A scourge of counterfeited artworks is polluting the nascent Indian art market.
The news points to several recent incidents that demonstrate a worrying trend of forgeries—and endemic corruption within the authentication sector that perpetuates their existence.
The most recent cries for tighter regulation have been caused by the claim that a work by Rabindranath Tagore from 1933, Nritya, which was auctioned at Bangalore based auction house Bid and Hammer last Friday was among several in the sale that were fake.
Works by MF Hussain and Manjit Bawa were removed from an arts festival this past January, following challenges to their authenticity by the former artist’s foundation as well as collector Harsh Goenka.
Previously, 20 out of 23 paintings in an exhibition of works by Rabindranath Tagore at Kolkata’s Government College of Art were found to be forgeries.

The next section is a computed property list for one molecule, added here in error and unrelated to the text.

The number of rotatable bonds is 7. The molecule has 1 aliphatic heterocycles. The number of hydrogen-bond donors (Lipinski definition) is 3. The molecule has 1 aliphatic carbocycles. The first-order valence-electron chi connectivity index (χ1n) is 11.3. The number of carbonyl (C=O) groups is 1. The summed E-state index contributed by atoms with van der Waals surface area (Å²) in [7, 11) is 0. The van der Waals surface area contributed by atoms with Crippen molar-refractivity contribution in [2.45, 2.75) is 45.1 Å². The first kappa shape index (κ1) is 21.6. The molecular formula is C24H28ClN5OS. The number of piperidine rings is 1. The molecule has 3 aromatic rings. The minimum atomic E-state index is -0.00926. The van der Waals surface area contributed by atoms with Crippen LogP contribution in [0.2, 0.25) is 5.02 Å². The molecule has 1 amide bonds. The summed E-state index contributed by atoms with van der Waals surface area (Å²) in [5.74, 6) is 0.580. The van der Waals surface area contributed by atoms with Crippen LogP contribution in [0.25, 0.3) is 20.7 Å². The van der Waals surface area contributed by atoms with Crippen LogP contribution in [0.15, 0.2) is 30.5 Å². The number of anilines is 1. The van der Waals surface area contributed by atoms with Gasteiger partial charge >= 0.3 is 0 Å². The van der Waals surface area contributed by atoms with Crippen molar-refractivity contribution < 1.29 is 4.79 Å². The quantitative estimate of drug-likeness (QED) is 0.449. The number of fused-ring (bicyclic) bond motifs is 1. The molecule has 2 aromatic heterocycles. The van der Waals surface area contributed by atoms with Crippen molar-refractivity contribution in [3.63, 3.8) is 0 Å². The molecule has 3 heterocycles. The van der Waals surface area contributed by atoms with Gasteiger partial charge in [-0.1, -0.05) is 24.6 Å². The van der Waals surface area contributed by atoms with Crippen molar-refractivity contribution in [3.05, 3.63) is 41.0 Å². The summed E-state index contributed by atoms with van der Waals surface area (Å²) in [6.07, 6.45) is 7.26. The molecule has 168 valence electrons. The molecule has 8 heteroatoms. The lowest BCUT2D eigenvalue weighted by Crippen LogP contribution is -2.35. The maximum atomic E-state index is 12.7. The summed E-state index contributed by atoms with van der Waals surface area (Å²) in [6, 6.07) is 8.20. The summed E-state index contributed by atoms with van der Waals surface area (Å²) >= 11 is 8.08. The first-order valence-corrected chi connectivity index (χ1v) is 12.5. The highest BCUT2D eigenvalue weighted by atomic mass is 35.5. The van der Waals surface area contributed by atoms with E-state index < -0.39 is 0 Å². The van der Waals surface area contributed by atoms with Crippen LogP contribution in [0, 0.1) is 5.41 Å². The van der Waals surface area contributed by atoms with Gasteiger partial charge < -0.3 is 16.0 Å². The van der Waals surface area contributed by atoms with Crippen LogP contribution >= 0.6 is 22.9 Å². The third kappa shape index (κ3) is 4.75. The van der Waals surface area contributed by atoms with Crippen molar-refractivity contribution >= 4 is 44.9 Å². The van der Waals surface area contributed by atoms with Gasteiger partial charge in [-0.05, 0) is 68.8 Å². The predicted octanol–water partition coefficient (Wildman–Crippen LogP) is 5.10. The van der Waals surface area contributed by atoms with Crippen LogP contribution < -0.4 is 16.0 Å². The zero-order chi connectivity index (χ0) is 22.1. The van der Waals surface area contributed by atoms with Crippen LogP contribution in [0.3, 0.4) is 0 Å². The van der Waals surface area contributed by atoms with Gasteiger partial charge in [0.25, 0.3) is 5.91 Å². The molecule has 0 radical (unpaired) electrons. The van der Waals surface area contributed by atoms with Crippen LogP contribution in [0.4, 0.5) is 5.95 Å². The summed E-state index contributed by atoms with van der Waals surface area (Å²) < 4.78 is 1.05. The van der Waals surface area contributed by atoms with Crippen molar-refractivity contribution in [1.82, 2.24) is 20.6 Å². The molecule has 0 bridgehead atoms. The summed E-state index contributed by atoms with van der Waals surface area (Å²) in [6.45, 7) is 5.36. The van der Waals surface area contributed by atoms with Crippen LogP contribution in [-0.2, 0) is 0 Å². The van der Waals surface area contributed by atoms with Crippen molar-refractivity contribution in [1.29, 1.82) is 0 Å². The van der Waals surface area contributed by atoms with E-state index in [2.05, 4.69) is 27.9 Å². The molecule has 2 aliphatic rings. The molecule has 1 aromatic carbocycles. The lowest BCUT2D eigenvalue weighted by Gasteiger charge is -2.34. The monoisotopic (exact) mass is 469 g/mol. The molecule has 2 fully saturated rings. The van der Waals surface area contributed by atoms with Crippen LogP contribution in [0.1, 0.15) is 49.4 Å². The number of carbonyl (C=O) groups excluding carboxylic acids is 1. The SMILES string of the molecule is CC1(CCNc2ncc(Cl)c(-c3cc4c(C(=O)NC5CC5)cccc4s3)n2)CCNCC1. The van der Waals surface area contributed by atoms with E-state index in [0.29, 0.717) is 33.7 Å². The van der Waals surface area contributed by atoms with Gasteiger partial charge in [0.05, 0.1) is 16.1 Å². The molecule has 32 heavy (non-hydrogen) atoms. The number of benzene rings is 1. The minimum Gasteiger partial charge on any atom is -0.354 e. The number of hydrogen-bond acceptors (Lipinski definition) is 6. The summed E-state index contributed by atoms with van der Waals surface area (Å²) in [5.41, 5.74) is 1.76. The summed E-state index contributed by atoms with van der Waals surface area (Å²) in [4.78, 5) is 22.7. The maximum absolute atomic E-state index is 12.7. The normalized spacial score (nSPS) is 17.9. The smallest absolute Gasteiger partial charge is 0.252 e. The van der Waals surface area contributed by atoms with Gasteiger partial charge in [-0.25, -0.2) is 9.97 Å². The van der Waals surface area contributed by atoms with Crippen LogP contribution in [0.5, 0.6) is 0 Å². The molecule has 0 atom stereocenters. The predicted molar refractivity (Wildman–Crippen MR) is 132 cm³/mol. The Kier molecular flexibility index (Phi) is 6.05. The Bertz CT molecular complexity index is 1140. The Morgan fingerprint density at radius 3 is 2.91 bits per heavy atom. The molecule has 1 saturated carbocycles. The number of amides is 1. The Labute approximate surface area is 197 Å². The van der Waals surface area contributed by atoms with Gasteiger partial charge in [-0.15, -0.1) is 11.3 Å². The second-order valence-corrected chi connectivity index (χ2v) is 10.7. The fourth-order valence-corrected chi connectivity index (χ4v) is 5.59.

One of the officials charged with authenticating that exhibition’s works, Ratan Parimoo, says that the practice is pervasive: “I keep getting requests to certify art works which are counterfeits. When I point out that they are not authentic, the agents try to persuade me by offering me more money.”
Parimoo says that he is aware of groups, specifically in Rajasthan and Indore that are actively producing counterfeit artworks.
While he concedes that counterfeits are a factor in any market, Parimoo is most concerned with the lower technological standard of authentication in his country in comparison to the West.
“How can you believe a certification of authenticity, even by me?” he asks. “Abroad, there are lab tests, old dossiers and records. We need to adopt scientific methods in India, if you are serious about authentication.”